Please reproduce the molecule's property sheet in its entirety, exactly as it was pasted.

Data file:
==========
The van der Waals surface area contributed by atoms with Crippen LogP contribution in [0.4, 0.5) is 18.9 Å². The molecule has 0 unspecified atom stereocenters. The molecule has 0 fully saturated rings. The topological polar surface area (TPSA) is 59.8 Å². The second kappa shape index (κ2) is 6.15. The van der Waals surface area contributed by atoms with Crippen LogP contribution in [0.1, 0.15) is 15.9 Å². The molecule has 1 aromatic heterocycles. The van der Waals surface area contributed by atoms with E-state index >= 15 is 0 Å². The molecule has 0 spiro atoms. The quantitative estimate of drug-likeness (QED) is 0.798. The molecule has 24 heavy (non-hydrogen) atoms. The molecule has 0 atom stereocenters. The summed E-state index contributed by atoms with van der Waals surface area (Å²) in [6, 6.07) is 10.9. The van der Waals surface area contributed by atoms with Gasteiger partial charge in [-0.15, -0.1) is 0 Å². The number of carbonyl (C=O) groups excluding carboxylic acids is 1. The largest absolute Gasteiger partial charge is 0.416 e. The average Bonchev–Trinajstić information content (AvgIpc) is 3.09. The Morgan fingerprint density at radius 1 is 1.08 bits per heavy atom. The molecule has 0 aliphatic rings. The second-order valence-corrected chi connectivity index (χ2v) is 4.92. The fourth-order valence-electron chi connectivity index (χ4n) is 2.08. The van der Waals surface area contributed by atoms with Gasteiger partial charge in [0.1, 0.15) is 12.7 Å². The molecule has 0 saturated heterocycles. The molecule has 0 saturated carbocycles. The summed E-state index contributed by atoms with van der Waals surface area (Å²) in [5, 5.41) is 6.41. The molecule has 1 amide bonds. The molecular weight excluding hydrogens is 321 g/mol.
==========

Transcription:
The van der Waals surface area contributed by atoms with Crippen LogP contribution in [0.4, 0.5) is 18.9 Å². The molecule has 0 unspecified atom stereocenters. The molecule has 0 fully saturated rings. The topological polar surface area (TPSA) is 59.8 Å². The second kappa shape index (κ2) is 6.15. The van der Waals surface area contributed by atoms with Crippen LogP contribution in [0.1, 0.15) is 15.9 Å². The molecule has 1 aromatic heterocycles. The van der Waals surface area contributed by atoms with E-state index >= 15 is 0 Å². The molecule has 0 spiro atoms. The quantitative estimate of drug-likeness (QED) is 0.798. The molecule has 24 heavy (non-hydrogen) atoms. The molecule has 0 atom stereocenters. The summed E-state index contributed by atoms with van der Waals surface area (Å²) in [6, 6.07) is 10.9. The van der Waals surface area contributed by atoms with Gasteiger partial charge in [-0.15, -0.1) is 0 Å². The number of carbonyl (C=O) groups excluding carboxylic acids is 1. The largest absolute Gasteiger partial charge is 0.416 e. The average Bonchev–Trinajstić information content (AvgIpc) is 3.09. The Morgan fingerprint density at radius 1 is 1.08 bits per heavy atom. The molecule has 0 aliphatic rings. The second-order valence-corrected chi connectivity index (χ2v) is 4.92. The fourth-order valence-electron chi connectivity index (χ4n) is 2.08. The van der Waals surface area contributed by atoms with Gasteiger partial charge in [0.1, 0.15) is 12.7 Å². The molecule has 0 saturated heterocycles. The molecule has 0 saturated carbocycles. The summed E-state index contributed by atoms with van der Waals surface area (Å²) in [5, 5.41) is 6.41. The molecule has 1 amide bonds. The molecular weight excluding hydrogens is 321 g/mol.